02.01.16 Sadducees. The Sadducees appeared on the scene after the elimination of the Greek Antiochus IV Epiphanes from power in Israel (ten northern tribes) and Judea (two southern tribes). They were the descendants of the Hasmonean rulers who ruled Judea (163 – 63 B.C.) after the Maccabean revolt. Members of this religious sect were, in fact, the ruling aristocratic political-religious party in Jerusalem and close friends of the Herodian family and the Romans. They held prominent positions in the city. More importantly, they controlled the Sanhedrin and the temple. It was through this political relationship that they were able to attain control of the Sanhedrin, the temple, the priesthood, throughout the life of Christ until the Romans destroyed them in A.D. 70. Control of the temple afforded them an incredibly lavish lifestyle, unimaginable even for ancient times as shown by the glass artifact shown below (02.01.16.A).
The origin of the name “Sadducee” is somewhat mysterious. The once-held belief that the name was derived from Zadok, a high priest in Solomon’s court has some serious etymological difficulties. Recent scholarship suggests that the name could refer to the “righteous ones” because it emphasizes religious purity and because the Sadducees are direct descendants of the Hasmoneans. Some scholars believe the name “Boethusians” was just another name for a group within the Sadducees (Acts 4:1; 23:12-14), because the House of Boethus was a highly influential family. These two opinions could very well be in agreement with each other, as at times specific details are less clear than is desired. Nonetheless, they were ruthless and did whatever was necessary to protect their position and status. The Essenes referred to them as the “wicked priests” in their Dead Sea Scrolls. There are five major aspects to the powerful Sadducees:
02.01.16.A. AN EXAMPLE OF SADDUCEAN EXTRAVAGANCE. LEFT: A partially melted glass pitcher of exquisite design and craftsmanship was found in the burned ruins of the home of a Sadducean priest. Molded glass jug signed by Ennion, probably of Sidon. RIGHT: The recreated drawing of the pitcher as in its original design: dark lines reflect actual remains and the light lines are of the upper portion. This was obviously owned by one of Jerusalem’s wealthiest families. Photograph and illustration courtesy of the Israel Museum.
- They were social conservatives.
- They were supporters of the Romans, and in fact, the high priest Caiaphas was a Roman appointment.
- They were liberal in their theology. In fact, so liberal that some have said they gave only lip service to the Torah.
- Their greatest condemnation was that they were Hellenistic; they enjoyed the Greek lifestyle but covered it with Jewish traditions.
- While the Pharisees controlled the local synagogues, the Sadducees controlled the temple and all its wealth; the Pharisees tried to be spiritual while the Sadducees tried to maintain their religious bureaucracy. Because of their theological and ritualistic differences, there was constant tension in the temple. Josephus said that the Sadducees had to submit to the Pharisees’ method of performing ceremonial rituals, celebrations, and processions or the masses would not have tolerated them. An example is found in the Mishnah: in the tractate Sukkah, are the directions for the Feast of Tabernacles ritual. That includes the procedure of the water libation that was be poured into one of two bowls located to the right at the top of the altar ramp. However, one time King Alexander Jannaeus (reigned 105-79 B.C.) poured the libation over his feet and all the people threw their citrons at him. The Talmud identifies the offender as a Sadducee (or Boethusian). In response, he called his soldiers and several thousand were massacred that day. While this took place a century before Jesus, the Pharisees did not forget this or any other events of persecution by the Sadducees.
- In terms of judicial actions, they were extremely harsh and rude, especially when compared to the Pharisees who were far more forgiving and compassionate.
Regardless of the evil passion of many in the temple, it should be noted that many Levites, priests, and chief priests were godly men, and not members of the Sadducees or corrupted leading Pharisees. Josephus summarized the leading Pharisees and Sadducees as follows:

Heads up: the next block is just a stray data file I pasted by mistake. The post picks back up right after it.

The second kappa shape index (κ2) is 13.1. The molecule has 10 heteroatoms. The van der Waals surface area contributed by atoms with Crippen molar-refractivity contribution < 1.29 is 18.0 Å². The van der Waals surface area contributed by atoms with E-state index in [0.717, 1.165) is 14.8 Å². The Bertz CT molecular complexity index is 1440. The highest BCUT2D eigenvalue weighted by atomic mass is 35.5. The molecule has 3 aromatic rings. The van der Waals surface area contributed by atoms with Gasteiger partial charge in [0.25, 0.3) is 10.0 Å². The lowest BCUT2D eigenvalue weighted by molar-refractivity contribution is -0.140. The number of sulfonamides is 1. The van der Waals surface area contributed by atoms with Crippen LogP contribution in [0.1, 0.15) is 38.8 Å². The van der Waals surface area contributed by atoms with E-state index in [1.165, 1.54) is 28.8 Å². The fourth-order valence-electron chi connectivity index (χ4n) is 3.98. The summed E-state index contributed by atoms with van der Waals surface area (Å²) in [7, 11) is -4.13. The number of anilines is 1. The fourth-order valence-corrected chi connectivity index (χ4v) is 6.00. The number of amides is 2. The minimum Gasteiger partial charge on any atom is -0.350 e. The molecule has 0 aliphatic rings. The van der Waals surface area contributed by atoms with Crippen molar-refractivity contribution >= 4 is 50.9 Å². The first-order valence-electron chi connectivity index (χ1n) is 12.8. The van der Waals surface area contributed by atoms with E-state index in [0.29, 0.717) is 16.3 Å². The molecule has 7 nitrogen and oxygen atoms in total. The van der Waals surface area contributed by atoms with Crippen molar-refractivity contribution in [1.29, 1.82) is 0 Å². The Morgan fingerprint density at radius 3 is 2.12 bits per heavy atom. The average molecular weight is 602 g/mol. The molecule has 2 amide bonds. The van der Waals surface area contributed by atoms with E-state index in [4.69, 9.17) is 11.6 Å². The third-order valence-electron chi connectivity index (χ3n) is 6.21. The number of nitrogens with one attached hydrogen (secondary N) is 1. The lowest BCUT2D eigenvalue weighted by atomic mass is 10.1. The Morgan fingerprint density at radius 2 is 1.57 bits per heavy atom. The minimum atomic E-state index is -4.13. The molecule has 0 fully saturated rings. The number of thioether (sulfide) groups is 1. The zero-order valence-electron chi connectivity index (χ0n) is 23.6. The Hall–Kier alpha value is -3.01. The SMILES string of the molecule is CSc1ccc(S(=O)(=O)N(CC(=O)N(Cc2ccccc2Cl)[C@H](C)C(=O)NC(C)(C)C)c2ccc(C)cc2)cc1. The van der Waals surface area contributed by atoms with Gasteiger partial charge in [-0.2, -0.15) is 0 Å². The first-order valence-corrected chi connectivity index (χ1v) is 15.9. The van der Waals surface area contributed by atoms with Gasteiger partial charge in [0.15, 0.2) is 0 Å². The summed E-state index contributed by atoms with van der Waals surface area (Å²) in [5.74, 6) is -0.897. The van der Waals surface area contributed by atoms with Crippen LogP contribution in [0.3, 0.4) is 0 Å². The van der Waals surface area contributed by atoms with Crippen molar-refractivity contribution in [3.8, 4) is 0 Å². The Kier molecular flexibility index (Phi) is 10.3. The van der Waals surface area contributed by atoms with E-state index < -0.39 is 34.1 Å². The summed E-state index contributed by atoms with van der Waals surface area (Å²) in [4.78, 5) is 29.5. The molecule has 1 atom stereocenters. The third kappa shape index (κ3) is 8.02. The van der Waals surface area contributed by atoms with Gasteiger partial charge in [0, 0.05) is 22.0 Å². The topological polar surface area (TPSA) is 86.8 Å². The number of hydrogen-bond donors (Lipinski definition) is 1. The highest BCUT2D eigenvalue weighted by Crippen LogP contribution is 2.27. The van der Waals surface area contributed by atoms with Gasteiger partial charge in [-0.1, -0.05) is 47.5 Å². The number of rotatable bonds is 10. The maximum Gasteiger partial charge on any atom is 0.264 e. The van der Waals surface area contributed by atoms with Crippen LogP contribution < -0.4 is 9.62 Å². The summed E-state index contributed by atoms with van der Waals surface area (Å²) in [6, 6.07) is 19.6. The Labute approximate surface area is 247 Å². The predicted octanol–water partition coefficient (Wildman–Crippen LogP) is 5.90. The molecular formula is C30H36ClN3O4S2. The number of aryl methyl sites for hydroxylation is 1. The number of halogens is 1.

Of the first named schools, the Pharisees, who are considered to be most accurate interpreters of the laws, and hold the position of the leading sect, attribute everything to fate and God; they hold that to act rightly or otherwise rest, indeed, for the most part with men, but that in each action fate cooperates. Every soul, they maintain, is perishable, but the soul of the good alone passes into another body, while the soul of the wicked suffer eternal punishment.
The Sadducees, the second of the orders, do away with fate together, and remove God beyond, not merely the commission, but the very sight of evil. They maintain that man has the free choice of good and evil, and that it rests with each man’s will whether he follows the one or the other. As for the persistence of the soul after death, penalties in the underworld, and rewards, they will have none of them.
The Pharisees are affectionate to each other and cultivate harmonious relations with the community. The Sadducees, on the contrary, are, even among themselves, rather boorish in their behavior, and in their intercourse with their peers are as rude as to aliens. Such is what I have to say on the Jewish philosophical schools.
Josephus, Wars 2.8.14 (163-166)
Concerning the Sadducees and their belief in the resurrection, the historian said,
But the doctrine of the Sadducees is this: That souls die with the bodies; nor do they regard the observation of anything besides what the law enjoins them, for they think it an instance of virtue to dispute with those teachers of philosophy whom they frequent.
Josephus¸ Antiquities 18.1.4 (16)
The family clan of Annas was extremely greedy and wealthy. They were the envy of those who achieved the “lifestyles of the rich and famous,” as expressed in modern terms. As priests of the temple, they had afforded themselves a lifestyle beyond the imaginations of both the common people and modern scholarship. Annas, who was a Sadducee, converted the Gentile Court of the temple into a commercial market of animal sales, moneychangers, and pedestrian traffic, but Jesus had something to say about it.
By cleansing this area of the temple, Jesus demonstrated His Messianic authority, to which neither the Romans nor the Sadducees offered a strong challenge. The reason was that the cleansing was not so much an act of reformation or purification, but a symbolic gesture of pending judgment. In doing this, He not only displayed His divine intention, but also confirmed the words of judgment spoken by the Old Testament prophets. The prophetic act that symbolized destruction was also reflective in Jeremiah 4:5-5:31; 7:14; 25:1-38; 26:1-24; Ezekiel 4:1-7:27; and Micah 3:9-12. Witnesses would have connected the cleansing with these prophets.